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Five Steps to Successful Niche Marketing Over the Web

This article is from our guest blogger Malcolm Sheppard.

The web is bringing people together! It’s creating communities! That’s all true, but let’s flip that premise to boost our insight. The web also separates people. From search to target site, surfers can confine their browsing to very specific areas of interest. Unless you can get your foot in the door of a popular news aggregator you can’t rely on a broadcast marketing model to snag interest from an undifferentiated audience. You have to appeal to the niche. Here are five tips that work well for us at GILL Media.

Know Your Client’s Business: Do your research. Wring as much information out of your clients as possible. A niche audience knows their stuff, so if your copy looks less than authentic they’ll know right away. Generally speaking, our content development process starts with extensive research into the niche, followed by client approvals and adjustments. Sometimes a marketer’s “outsider” status is an asset because some clients are so engrossed in their fields they don’t realize how specialized they are, and don’t know how to properly define what they do. Use that to your advantage, but always get the facts right.

Design Niche Pages: You can read about that right in this blog. It’s a great article, so there’s not much to add except to note that a niche page is not necessarily the same as a landing page. Your target audience usually knows something about the business, so you’ve got to include novel, relevant content to bring in the leads. In all likelihood, these people have already seen the competition and are at the stage where they’re trying to weigh them against each other – and you.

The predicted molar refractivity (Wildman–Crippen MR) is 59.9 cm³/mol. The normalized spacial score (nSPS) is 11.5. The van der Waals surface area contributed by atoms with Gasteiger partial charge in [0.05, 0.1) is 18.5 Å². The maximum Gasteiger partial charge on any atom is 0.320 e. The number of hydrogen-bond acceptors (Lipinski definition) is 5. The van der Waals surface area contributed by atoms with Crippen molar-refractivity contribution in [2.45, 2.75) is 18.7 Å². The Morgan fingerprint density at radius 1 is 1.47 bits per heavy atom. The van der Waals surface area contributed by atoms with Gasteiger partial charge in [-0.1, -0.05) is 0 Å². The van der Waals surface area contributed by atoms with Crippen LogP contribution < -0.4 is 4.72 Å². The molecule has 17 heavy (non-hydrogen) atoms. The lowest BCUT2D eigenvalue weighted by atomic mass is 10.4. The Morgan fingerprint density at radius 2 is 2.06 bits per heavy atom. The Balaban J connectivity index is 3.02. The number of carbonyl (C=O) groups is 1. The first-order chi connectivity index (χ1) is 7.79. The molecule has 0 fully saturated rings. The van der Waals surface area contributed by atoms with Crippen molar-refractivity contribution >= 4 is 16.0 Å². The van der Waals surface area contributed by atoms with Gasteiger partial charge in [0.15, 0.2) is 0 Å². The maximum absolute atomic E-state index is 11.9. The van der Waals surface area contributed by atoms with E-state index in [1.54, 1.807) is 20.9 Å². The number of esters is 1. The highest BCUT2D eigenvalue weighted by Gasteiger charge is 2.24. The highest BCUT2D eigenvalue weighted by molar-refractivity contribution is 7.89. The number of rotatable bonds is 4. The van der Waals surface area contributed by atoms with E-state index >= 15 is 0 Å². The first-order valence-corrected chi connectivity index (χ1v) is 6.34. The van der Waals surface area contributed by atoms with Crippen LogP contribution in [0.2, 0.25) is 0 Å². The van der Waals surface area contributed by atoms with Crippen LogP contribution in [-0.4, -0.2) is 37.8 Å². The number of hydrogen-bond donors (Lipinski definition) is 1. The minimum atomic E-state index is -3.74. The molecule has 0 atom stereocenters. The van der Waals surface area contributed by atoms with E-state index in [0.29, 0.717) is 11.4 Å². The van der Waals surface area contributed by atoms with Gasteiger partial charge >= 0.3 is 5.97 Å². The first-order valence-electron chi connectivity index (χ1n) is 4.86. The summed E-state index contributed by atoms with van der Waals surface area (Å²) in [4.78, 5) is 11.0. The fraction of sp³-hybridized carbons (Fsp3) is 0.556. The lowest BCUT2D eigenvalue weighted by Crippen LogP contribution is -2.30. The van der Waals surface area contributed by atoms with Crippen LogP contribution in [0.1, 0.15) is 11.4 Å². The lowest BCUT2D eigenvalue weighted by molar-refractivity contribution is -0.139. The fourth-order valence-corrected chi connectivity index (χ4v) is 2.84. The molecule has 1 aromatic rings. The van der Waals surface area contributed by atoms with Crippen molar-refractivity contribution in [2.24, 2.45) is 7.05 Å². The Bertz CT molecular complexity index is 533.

Identify Vertical Entry Points: Marketing blogger Pete Caputa posits that verticalization is the only strategy left for marketers. That might be an overly strong statement, but it is true that search is getting more specialized and personal. While broad keyword searches will never die, services like Findlaw are pushing up in one direction, while Google’s Personalized Search will eventually serve as a custom funnels for browsers to “drop” through. The web will eventually hook personalized searches up with vertical portals so seamlessly that browsers may never have to look at anything they aren’t interested in again. Get your clients in the vertical browsing path. Genuine niche marketing portals (not link farms) do this in one direction, but for the other, getting in someone’s personal search path requires the same keyword research as before. Now, however, you have to take those long tail terms a bit more seriously.

Identify Communities: Use keyword searches and browsing to find the premiere communities for each niche. A warning, though: The more specialized the niche, the more likely your searches are going to be compromised by SEO “noise.” The most obvious sign of this is when a search with a small number of SERPS displays a lot of scraped and keyword stuffed pages. Look for active, spam-free web forums and hub blogs that feature many links from other sites and bloggers within the niche. You’ll find keyword inspirations and might be able to participate in these communities on behalf of the client, or point him or her there to get involved. Always adhere to community rules.

Get Prosumers on Board: Prosumers are powerful assets. They’re either respected community members or amateur producers within your client’s niche. In communities, their blog and form posts are frequent and filled with positive feedback. Encourage your clients to give them special access to products and services (early releases, freebies) and solicit their honest feedback. Prosumers generally want to like your client, but they don’t want to feel like marketing mouthpieces. Make sure you’ve written coherent copy they can mine for talking points, but don’t try to directly control their statements. Receptive prosumers can be powerful allies, especially since they post things that would be considered spam if you did it.

Don’t think of these five steps as pillars, but real “steps:” ways to drill down from refining a client’s web presence to managing the interactive elements of niche marketing. Done correctly, your plan should fill every level of the niche, from the first search steps to the most specific community discussions. Give it a shot.

About the Author: Malcolm Sheppard is a writer and researcher for GILL Media, an internet marketing firm with offices in Canada and the US. Check out the company’s blog at http://www.gill-media.com/InternetMarketingBlog.

June 26th, 2008 at 4:46 pm

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